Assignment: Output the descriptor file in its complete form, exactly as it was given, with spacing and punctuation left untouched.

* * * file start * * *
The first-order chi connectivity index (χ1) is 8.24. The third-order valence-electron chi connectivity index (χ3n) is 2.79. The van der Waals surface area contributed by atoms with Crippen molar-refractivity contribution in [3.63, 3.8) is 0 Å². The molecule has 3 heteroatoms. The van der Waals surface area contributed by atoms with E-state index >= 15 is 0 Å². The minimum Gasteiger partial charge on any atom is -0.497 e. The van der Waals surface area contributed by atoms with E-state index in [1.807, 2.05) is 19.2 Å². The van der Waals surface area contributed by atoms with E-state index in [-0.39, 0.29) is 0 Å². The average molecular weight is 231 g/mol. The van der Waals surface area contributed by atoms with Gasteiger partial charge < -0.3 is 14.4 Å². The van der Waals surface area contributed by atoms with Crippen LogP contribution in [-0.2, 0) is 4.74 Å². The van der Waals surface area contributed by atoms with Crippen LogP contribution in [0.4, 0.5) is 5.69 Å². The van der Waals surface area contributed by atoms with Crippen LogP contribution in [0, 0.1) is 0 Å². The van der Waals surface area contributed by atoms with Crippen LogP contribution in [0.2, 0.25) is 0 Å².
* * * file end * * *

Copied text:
The first-order chi connectivity index (χ1) is 8.24. The third-order valence-electron chi connectivity index (χ3n) is 2.79. The van der Waals surface area contributed by atoms with Crippen molar-refractivity contribution in [3.63, 3.8) is 0 Å². The molecule has 3 heteroatoms. The van der Waals surface area contributed by atoms with E-state index >= 15 is 0 Å². The minimum Gasteiger partial charge on any atom is -0.497 e. The van der Waals surface area contributed by atoms with E-state index in [1.807, 2.05) is 19.2 Å². The van der Waals surface area contributed by atoms with E-state index in [-0.39, 0.29) is 0 Å². The average molecular weight is 231 g/mol. The van der Waals surface area contributed by atoms with Gasteiger partial charge < -0.3 is 14.4 Å². The van der Waals surface area contributed by atoms with Crippen LogP contribution in [-0.2, 0) is 4.74 Å². The van der Waals surface area contributed by atoms with Crippen LogP contribution in [0.4, 0.5) is 5.69 Å². The van der Waals surface area contributed by atoms with Crippen LogP contribution in [0, 0.1) is 0 Å². The van der Waals surface area contributed by atoms with Crippen LogP contribution in [0.2, 0.25) is 0 Å².